What if they see who I really am? A guide to imposter syndrome

I wouldn't have thought I had anything in common with Albert Einstein, but it turns out I do. Albert had doubts about his accomplishments and gifts, worrying that people would realise he was a fraud and not the genius people thought he to be. He had what is called 'imposter syndrome'.


"The exaggerated esteem in which my lifework is held makes me very ill at ease. I feel compelled to think of myself as an involuntary swindler."

- Albert Einstein

What is imposter syndrome?

First identified in 1978 by two clinical psychologists, it's thought that 70% of adults feel this way, at some point. It's best described as 'feeling inadequate, despite being competent', an overwhelming dread that any minute now people will find out who you really are...

Imposter syndrome doesn't have a diagnosis of being a mental health condition but it's something that many of us can attest to having an impact on our well-being - but isn't often admitted aloud.

I spoke to an actor the other day, who said that even if he won an Oscar, the imposter syndrome would still be there. 

Tom Hanks has won two Oscars and was nominated for three more. But, when asked if he had imposter syndrome in 2022, he answered "Absolutely".

Imposter syndrome is built around a feeling of inadequacy, despite success. I believe the root causes are complex and I'm not sure there is just one reason we may feel this way. Perhaps one of these may feel familiar to you:

  • Family environment - It may be that importance was put on high achievement when growing up perhaps, or your parents/care givers were overly critical.
  • Social pressures - found within friendship groups or work, when approval or worth seems to be explicitly connected to achievement.
  • Sense of belonging - If we have experienced being cast out in the past, this can really intensify the sense of not belonging.
  • Personality type - If you have an introverted personality type for example you may process inwardly and ruminate on some of the feelings.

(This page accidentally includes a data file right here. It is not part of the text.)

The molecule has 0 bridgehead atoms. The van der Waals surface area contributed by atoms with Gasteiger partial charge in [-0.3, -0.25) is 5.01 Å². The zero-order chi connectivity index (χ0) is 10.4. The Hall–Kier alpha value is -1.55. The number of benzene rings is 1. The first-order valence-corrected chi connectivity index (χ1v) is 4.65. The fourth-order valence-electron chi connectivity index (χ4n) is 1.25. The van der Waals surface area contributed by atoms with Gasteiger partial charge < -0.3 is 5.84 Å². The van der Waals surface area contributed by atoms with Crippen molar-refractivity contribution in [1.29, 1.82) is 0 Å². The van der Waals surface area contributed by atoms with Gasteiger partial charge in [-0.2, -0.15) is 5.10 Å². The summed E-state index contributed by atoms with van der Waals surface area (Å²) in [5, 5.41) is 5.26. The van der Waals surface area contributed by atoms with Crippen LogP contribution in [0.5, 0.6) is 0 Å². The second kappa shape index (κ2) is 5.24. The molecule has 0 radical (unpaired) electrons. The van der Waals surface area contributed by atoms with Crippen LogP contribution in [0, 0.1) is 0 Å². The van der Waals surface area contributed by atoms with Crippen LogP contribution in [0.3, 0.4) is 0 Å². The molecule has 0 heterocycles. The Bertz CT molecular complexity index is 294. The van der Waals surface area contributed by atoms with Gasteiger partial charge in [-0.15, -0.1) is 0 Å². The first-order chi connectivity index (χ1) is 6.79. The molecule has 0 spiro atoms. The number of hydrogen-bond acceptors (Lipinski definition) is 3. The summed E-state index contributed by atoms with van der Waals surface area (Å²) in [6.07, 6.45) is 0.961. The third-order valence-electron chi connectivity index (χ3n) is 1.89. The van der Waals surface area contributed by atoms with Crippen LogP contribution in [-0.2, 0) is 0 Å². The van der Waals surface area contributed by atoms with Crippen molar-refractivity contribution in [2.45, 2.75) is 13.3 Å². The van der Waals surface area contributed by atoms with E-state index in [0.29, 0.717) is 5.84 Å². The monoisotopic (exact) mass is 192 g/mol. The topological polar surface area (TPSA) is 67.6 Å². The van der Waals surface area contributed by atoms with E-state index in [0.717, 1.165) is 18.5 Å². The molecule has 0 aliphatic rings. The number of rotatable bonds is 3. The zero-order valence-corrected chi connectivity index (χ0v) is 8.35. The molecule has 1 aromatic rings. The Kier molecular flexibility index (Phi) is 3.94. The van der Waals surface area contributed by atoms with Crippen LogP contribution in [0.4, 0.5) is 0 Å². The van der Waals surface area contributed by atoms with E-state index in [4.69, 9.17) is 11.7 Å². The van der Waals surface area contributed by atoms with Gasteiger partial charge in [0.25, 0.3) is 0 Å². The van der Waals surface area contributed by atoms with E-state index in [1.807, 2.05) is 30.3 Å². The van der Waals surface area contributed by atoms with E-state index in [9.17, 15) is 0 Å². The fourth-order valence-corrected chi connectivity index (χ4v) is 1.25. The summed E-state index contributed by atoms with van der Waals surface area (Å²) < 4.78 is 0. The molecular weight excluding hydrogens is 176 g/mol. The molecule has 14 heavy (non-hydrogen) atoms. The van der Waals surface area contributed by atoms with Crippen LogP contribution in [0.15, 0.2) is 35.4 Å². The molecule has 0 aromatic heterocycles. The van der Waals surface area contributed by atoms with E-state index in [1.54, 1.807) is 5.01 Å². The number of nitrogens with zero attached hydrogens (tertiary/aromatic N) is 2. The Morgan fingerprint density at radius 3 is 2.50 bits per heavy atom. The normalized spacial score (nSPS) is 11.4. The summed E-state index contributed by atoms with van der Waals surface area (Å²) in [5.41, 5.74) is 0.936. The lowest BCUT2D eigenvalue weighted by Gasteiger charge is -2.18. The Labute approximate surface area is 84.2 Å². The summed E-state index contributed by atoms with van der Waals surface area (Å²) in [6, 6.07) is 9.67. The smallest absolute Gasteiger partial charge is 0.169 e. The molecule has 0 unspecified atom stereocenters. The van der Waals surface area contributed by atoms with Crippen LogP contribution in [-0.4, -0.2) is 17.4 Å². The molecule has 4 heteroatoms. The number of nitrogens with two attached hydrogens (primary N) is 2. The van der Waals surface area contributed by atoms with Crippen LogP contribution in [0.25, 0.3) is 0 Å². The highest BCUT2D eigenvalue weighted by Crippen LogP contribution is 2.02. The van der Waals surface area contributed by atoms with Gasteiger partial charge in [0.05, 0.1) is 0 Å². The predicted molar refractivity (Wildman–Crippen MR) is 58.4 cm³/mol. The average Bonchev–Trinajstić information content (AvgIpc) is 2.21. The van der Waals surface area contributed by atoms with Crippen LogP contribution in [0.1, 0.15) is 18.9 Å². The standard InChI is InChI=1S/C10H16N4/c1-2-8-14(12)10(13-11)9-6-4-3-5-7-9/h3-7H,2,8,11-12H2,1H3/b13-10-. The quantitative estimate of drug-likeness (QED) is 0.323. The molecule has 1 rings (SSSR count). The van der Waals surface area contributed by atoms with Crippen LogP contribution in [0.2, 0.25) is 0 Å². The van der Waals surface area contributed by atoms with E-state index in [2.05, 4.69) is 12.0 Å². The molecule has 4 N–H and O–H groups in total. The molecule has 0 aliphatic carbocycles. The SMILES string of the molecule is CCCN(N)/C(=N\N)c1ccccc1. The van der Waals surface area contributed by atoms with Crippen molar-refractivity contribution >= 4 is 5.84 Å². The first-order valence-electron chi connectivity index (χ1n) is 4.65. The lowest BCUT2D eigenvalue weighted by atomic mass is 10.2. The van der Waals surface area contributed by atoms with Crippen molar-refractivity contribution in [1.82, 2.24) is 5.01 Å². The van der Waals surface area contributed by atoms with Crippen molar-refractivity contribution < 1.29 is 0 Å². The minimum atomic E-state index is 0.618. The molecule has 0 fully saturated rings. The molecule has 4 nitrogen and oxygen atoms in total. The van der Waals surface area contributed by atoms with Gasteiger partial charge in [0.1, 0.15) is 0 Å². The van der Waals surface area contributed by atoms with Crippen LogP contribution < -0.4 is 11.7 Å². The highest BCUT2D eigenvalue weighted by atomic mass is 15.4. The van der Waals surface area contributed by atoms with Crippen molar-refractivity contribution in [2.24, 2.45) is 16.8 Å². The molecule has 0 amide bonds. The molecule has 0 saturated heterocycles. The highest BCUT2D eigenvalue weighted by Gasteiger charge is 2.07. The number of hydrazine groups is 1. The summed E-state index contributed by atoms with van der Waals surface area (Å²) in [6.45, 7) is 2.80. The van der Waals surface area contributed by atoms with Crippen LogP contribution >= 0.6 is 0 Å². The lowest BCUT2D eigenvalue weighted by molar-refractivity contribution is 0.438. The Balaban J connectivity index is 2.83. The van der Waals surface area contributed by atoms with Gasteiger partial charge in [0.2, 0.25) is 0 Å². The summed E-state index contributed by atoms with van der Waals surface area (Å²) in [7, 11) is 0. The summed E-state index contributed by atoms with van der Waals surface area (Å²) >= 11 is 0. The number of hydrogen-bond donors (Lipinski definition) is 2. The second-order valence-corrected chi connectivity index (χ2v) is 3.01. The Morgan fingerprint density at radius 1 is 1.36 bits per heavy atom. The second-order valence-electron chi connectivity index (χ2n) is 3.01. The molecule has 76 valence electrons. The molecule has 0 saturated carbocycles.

There could be many reasons why we are this way, the important thing is that we recognise it and bring it into the open. By hiding it, it can become deeper and darker. By sharing it, we often find we aren’t alone with the feeling and find support.

How can we tackle imposter syndrome?

The most important thing to remember with imposter syndrome is that feelings aren't facts. Just because we feel it, doesn't mean it's necessarily true.

  • Take it to court - write down the evidence for and against and judge it for yourself, what is the truth?
  • Get out of your head - so often when we feel this way, we will keep it inside and not tell anyone. It begins to ruminate and often gets bigger. Share it with someone else, be it a close friend or work colleague. 
  • Don’t beat yourself up - speak kindly and encouragingly to yourself as you would a friend who felt this way.
  • Don't be afraid to fail - See anything that doesn't work out as an opportunity for reflection and growth. Our valleys are often the places in which we learn most about ourselves. 

Interrupt the narrative and replace those negative thoughts with positive thoughts and messages that make sense to you. Say things to yourself like "I’m confident. I’m doing the best that I can. I deserve to be here…" I love the idea of self-soothing.

And if you are stuck, do reach out to a counsellor who can help you unpack it and find a way through.

You aren't alone with imposter syndrome. You are in good company with the likes of Tom Hanks, Ellie Goulding, Maya Angelou and Albert Einstein. Let's work through it together and let's keep talking about it.

The views expressed in this article are those of the author. All articles published on Counselling Directory are reviewed by our editorial team.

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Wombourne WV5 & Kingswinford DY6
Written by Rachel Matthews, Dip. Therapeutic Counselling BACP & ACC Membership
Wombourne WV5 & Kingswinford DY6

Rachel Matthews is an integrative counsellor, based in the West Mids but also works remotely.
Rachel has spent the majority of her life working within the media and charity sector and brings this lived experience with her to her private practice and school counselling work.

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